The Nationals assured themselves of hosting the NL wild-card game by holding on to beat the already-eliminated Cleveland Indians 10-7 Saturday with the help of a grand slam in a nine-run second inning from Gerardo Parra, whose dugout dancing and "Baby Shark" walk-up music have become trademarks of Washington's turnaround.
Nationals Park will be the site of a win-or-go-home game Tuesday night between Washington, which will send three-time Cy Young Award winner Max Scherzer to the mound, and either the St. Louis Cardinals or Milwaukee Brewers. One of those clubs will be the NL Central champion; the other will be the league's second wild-card entry.
Asked before Saturday's game about the importance of clinching home-field advantage, Scherzer said: "Would it be nice? Yes. But is it imperative? No. We're ready to play anybody, anywhere."
Sure looks that way at the moment. Washington extended its winning streak to seven games, the longest run this season for a team that was 19-31 before heading in the right direction.
The lone bit of bad news for the Nationals on Saturday was the way starter Patrick Corbin got hit around, giving up six runs in 4 1/3 innings — on three homers.
The Indians, meanwhile, have lost four in a row. An 8-2 defeat at Washington on Friday eliminated them from the playoff race after Cleveland won the previous three AL Central titles.
Playing in place of an ill Victor Robles, Parra drove in four runs Friday — with a homer, a double and a sacrifice fly — and continued his surge Saturday, going 2 for 2 in the second inning alone.
That included his second grand slam with Washington, which signed him in May to a deal worth the $555,000 minimum after the 32-year-old outfielder was designated for assignment by San Francisco.
Parra's most notable contributions to the Nationals, though, would have to be the post-homer dance line anyone who goes deep has to participate in and his choice of a repetitive children's song to precede his at-bats. Nationals fans have taken to vigorously clapping along whenever "Baby Shark" plays, and they certainly were loud Saturday.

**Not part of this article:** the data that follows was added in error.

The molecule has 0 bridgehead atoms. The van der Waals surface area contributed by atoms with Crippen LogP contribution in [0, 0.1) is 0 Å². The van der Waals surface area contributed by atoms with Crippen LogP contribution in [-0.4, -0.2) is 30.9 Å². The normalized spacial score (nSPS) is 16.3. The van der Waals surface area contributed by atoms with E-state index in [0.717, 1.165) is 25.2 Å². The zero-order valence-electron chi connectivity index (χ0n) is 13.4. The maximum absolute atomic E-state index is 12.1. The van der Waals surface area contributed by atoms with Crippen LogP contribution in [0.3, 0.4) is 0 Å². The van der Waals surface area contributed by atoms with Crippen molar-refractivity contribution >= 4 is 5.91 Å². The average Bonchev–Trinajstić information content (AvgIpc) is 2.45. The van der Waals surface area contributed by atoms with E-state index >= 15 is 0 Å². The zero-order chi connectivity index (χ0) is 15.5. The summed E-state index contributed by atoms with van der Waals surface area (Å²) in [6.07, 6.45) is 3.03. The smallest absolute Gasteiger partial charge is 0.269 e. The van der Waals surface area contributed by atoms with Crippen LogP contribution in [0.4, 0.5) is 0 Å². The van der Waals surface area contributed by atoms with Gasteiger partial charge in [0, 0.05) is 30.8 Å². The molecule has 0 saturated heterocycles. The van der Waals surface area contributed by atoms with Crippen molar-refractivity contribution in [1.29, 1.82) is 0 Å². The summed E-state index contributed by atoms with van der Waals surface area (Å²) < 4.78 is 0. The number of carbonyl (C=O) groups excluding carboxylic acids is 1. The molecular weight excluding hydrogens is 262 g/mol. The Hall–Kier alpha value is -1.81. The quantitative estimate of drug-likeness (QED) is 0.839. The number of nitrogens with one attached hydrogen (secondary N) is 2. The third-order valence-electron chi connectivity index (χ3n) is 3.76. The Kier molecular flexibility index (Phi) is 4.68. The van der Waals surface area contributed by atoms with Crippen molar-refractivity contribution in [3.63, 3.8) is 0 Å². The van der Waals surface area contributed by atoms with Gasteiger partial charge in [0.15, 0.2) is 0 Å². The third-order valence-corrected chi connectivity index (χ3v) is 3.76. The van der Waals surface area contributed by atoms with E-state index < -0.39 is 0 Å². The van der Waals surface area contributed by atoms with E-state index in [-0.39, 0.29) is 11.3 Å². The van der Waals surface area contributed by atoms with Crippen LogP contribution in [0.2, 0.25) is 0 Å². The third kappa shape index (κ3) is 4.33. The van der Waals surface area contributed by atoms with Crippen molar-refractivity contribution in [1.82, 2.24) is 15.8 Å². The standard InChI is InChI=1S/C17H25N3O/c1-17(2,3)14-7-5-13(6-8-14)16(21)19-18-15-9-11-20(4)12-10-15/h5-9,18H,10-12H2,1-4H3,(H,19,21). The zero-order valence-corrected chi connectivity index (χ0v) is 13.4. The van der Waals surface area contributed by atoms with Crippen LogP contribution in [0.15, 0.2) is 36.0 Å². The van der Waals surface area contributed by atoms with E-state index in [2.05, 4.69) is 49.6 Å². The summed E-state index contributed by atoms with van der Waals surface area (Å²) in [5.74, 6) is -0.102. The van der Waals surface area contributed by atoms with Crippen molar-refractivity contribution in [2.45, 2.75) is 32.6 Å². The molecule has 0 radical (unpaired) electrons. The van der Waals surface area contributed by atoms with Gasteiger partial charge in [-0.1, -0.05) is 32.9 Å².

Daniel Hudson (3-0), the fifth of six Washington pitchers, struck out two in a perfect eighth.
Cleveland's Adam Plutko (7-5) lasted 1 1/3 innings, his shortest start in the majors, and was charged with eight runs and seven hits. Parra's slam came off reliever Hunter Wood.
Corbin drove in Washington's first run with a bases-loaded single in the second, and Adam Eaton, Anthony Rendon and Asdrúbal Cabrera also tacked on RBI hits as the Nationals built a 9-0 lead.
Corbin gave back a chunk of that in the fourth, allowing a solo shot to Jordan Luplow and a three-run homer to Eric Haase, the first long ball of the catcher's career. In the fifth, Franmil Reyes connected off a slider from Corbin for his 37th homer, a two-run drive that made it 10-6.
Luplow added another drive to left off Sean Doolittle with two outs in the ninth that allowed Cleveland to break the franchise record for homers in a season with 222.
Indians: 3B José Ramírez (sore right hand) sat out a second game in a row and probably won't play in the season finale Sunday, manager Terry Francona said. Ramírez returned to the lineup this week, less than a month after having his broken right hand surgically repaired.
Nationals: On Robles, manager Dave Martinez said: "We've got a lot of guys sick. He came in today not feeling good. If he feels better, I want him to get some at-bats" in the regular-season finale Sunday. ... C Kurt Suzuki "feels absolutely normal," Martinez said, after playing the full game Friday in his first start since Sept. 5; Suzuki missed time because of a bad right elbow.
Indians RHP Mike Clevinger (13-3, 2.39 ERA) can establish a career high for wins on Sunday. He hasn't allowed a run in his last two starts. Washington will pitch RHP Joe Ross (3-4, 5.90).